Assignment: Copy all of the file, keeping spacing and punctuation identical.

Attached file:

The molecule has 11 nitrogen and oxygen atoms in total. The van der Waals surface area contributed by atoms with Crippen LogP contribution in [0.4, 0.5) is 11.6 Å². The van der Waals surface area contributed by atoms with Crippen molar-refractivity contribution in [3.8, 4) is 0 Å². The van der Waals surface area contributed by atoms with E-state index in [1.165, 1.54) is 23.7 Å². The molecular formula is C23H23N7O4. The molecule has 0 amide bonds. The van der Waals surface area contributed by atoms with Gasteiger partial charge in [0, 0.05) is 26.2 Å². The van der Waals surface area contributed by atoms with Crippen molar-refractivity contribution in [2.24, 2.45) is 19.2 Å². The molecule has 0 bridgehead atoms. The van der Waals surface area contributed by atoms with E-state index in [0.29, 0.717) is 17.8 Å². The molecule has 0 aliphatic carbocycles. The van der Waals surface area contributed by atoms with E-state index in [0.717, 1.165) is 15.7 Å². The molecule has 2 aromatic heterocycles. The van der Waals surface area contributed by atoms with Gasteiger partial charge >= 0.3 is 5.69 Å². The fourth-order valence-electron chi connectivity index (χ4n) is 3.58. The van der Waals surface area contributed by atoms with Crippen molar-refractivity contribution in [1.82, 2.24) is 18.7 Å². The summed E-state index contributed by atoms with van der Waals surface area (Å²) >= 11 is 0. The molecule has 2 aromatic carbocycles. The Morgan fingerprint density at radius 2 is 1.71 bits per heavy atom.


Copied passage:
The molecule has 11 nitrogen and oxygen atoms in total. The van der Waals surface area contributed by atoms with Crippen LogP contribution in [0.4, 0.5) is 11.6 Å². The van der Waals surface area contributed by atoms with Crippen molar-refractivity contribution in [3.8, 4) is 0 Å². The van der Waals surface area contributed by atoms with E-state index in [1.165, 1.54) is 23.7 Å². The molecular formula is C23H23N7O4. The molecule has 0 amide bonds. The van der Waals surface area contributed by atoms with Gasteiger partial charge in [0, 0.05) is 26.2 Å². The van der Waals surface area contributed by atoms with Crippen molar-refractivity contribution in [2.24, 2.45) is 19.2 Å². The molecule has 0 bridgehead atoms. The van der Waals surface area contributed by atoms with E-state index in [0.29, 0.717) is 17.8 Å². The molecule has 0 aliphatic carbocycles. The van der Waals surface area contributed by atoms with E-state index in [0.717, 1.165) is 15.7 Å². The molecule has 2 aromatic heterocycles. The van der Waals surface area contributed by atoms with Gasteiger partial charge >= 0.3 is 5.69 Å². The fourth-order valence-electron chi connectivity index (χ4n) is 3.58. The van der Waals surface area contributed by atoms with Crippen molar-refractivity contribution in [1.82, 2.24) is 18.7 Å². The summed E-state index contributed by atoms with van der Waals surface area (Å²) >= 11 is 0. The molecule has 2 aromatic carbocycles. The Morgan fingerprint density at radius 2 is 1.71 bits per heavy atom.